On presenting the babies to the world outside Lindo Wing:
Yeah, slightly terrifying, slightly terrifying, I’m not going to lie. … No, it’s hard, like decompartmentalize, what’s the word? Compartmentalize. Yes, um, the whole thing. You know, everyone had been so supportive and both William and I were really conscious that this was something that everyone was excited about and we’re hugely grateful for the support that the public had shown us, and for us to be able to share that joy and appreciation with the public, I felt was really important. But equally it was coupled with a newborn baby, and inexperienced parents, and the uncertainty of what that held, so there were all sorts of mixed emotions.
How many hours after birth did they come out of the hospital?
I, oh my gosh, I can’t remember. Everything goes in a bit of a blur. I think I stayed, yeah I did stay in hospital overnight. I remember it was one of the hottest days and nights with huge thunderstorms so I didn’t get a huge amount of sleep, but George did which was really great. But I was keen to get home because, for me, being in hospital, I had all the memories of being in hospital because of being sick so it wasn’t a place I wanted to hang around in. So, I was really desperate to get home and get back to normality. But I think you think, particularly with your firstborn baby, you think everything is going to go back to how it was. I totally underestimated the impact and the change it had on our lives from that moment really and I think, unless you’ve got children, you don’t realize. No amount of planning and preparation can get you ready for that moment.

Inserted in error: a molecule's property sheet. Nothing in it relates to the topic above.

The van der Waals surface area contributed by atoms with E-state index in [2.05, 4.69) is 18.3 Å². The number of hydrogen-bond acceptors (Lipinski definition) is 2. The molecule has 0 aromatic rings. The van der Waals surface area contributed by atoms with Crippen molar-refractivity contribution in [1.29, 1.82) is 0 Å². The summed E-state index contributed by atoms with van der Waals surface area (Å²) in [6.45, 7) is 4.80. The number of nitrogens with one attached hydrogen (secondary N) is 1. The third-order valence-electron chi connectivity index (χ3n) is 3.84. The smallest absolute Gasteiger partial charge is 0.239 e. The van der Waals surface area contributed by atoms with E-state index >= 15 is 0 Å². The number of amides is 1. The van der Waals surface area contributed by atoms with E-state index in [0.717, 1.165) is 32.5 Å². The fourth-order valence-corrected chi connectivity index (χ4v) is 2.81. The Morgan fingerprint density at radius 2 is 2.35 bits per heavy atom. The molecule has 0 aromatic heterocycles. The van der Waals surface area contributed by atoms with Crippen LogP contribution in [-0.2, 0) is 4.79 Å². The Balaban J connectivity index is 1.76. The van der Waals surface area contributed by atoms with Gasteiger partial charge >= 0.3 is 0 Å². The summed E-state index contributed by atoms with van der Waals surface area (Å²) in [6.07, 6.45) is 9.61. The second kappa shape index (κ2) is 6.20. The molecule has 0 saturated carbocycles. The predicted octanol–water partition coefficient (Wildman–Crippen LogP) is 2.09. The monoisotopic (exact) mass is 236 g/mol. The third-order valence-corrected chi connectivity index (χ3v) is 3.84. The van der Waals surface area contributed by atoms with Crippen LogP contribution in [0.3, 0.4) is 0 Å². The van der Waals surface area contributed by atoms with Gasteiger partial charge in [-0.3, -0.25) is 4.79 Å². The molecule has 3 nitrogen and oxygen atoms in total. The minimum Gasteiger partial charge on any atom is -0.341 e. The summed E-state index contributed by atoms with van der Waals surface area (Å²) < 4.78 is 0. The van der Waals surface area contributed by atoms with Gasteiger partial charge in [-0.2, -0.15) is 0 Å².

What part’s of Kate’s childhood does she want to give her children:
I think, if I take the experience of my own childhood, coupled with what I know now, what I’ve learnt from the experts in the early years sector, I think there’s a few things that really stand out for me. One is quality of relationships. So, those moments that you spend with people that are around you. I remember that from my own childhood. I had an amazing Granny who devoted a lot of time for us – playing with us, doing arts and crafts, and going to a greenhouse doing gardening stuff, and cooking with us – and I try and incorporate a lot of the experiences that she gave us at the time into the experiences that I give my children now. But also the environments that you spend time in as well: a happy home, a safe environment. As children, we spent a lot of time outside and it’s something I’m really passionate about. I think it’s so great for physical wellbeing and also mental wellbeing and laying those foundations. But it’s such a great environment to actually spend time building those quality relationships without the distractions of ‘I’ve got to cook’ and ‘I’ve got to do this.’ And actually, it’s so simple. I’ve got this one photo of Charlotte smelling a bluebell and I just, it really, for me, is moments like that mean so much to me as a parent. I try everyday to put moments like that in, even if they’re small, even if I don’t have time, but that in an ideal world is what I’d like to do. Yeah, sort of, great relationships and happy environments and experiences.
On writing a letter to her younger self: